WHEN the ego has landed In bakery the ego has a lot to answer for when it comes to the argument for making your own products and expanding your business, argues Tony Phillips

06 April, 2007
Page 13 
Recently I was reading a biography of Al Capone, the Chicago gangster boss of the 1920s, and it made me think of the comparison between him and the government. Both stole from the people and told their victims it was for their own good.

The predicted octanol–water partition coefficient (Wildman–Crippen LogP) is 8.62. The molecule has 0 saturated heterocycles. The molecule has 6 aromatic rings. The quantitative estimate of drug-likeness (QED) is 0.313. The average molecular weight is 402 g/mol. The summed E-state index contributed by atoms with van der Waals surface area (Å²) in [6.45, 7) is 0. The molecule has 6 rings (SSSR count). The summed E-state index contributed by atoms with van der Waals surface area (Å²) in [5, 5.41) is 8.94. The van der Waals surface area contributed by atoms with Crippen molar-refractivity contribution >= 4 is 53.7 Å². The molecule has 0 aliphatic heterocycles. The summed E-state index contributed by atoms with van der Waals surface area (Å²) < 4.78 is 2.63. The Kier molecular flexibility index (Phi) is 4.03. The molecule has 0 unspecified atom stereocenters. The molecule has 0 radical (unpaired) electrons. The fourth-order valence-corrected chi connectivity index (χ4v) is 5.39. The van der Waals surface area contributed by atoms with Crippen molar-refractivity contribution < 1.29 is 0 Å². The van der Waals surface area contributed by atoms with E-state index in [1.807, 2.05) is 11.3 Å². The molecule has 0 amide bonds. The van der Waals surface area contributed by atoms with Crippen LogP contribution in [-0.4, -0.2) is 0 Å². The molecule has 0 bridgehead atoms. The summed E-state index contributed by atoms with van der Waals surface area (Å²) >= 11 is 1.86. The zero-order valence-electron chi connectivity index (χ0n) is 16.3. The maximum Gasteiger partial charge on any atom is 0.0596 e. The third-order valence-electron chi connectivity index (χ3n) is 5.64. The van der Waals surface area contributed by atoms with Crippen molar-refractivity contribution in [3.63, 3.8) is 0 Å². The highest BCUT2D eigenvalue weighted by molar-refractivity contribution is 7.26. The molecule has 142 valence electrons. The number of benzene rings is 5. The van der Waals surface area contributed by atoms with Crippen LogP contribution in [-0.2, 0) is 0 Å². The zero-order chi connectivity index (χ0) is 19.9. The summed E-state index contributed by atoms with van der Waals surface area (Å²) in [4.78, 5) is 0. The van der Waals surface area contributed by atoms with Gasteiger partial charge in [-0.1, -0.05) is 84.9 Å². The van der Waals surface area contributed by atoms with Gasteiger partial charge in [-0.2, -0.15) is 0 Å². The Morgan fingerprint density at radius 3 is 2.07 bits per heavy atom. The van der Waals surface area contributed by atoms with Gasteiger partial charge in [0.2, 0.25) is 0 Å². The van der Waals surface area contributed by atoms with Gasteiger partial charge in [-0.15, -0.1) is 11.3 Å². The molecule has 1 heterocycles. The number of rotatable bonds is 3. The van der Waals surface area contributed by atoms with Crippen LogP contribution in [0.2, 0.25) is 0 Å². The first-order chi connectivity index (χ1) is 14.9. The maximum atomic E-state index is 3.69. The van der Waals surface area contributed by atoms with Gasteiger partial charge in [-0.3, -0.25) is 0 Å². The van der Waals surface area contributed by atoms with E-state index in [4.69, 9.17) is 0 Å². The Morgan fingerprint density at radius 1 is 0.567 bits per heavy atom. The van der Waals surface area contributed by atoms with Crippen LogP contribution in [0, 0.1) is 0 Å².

Yet one great difference was that Mr Capone was very efficient and controlled crime, only allowing the crooks to kill each other, not the public. Plus, he kept very tight control of his costs and every part of his operation worked smoothly.Meanwhile, the government allows the crooks to kill and rob us and I cannot think of anything they manage working well - neither health, nor transport, nor benefits. In fact the list is far too long and depressing to think any further.So let's think about our own future in the year ahead, over which we do have some control. Those of us mainly in the retail trade have to work hard on our marketing, which made me think about our production costs. No one would question that our return on capital in the baking industry is appal- lingly low and that bakery consumes capital on equipment like a drunk in a brewery.Stop investing in new equipment and failure is virtually guaranteed, as costs would get out of control. This has made me wonder whether we should close our bakeries and buy in products we need. After all, if savouries, bake-off and filled rolls represent 50% of our turnover, why are we putting in so much capital and effort to produce the other 50%? The problem is, of course, that we have so much invested in our bakeries that we could never sell them and recoup our costs.Then there is the question of ego, where we all think no one else could make the products we need to our own standards. While that may be true, I rather doubt it, because if we took our recipes to another bakery for the volume we require, they would produce it to our own standards as they would be so desperate for our business. Let's face it, the supermarkets demand what they want and get it.Will this happen? I rather doubt it as we all take a great pride in what we do and the reason for our existence would be gone. But small groups of, say, three or four shops may have to consider whether they can produce economically without working every hour of the day. This leads me on to the big question: what is the ideal size for a company to control and make money? Rather than number of shops, I think the deciding factor should be distance from the bakery. We have 10 shops within five miles of our bakery, which means that, when we are short of shop staff, which is most of the time, we can at least move people about quickly.Our Candy Shop experiment is 18 miles from the bakery and already we can see the problems. Would we do it again? A truthful answer is, I doubt it. But we had to do it, or we would be forever wishing we had. In about a year, we will know if the extra work was worth it.Ego has a lot to answer for. It is always leading us to keep expanding. So I suppose there is truth in the theory that the one thing a man has that gets bigger when you stroke it is his ego. n



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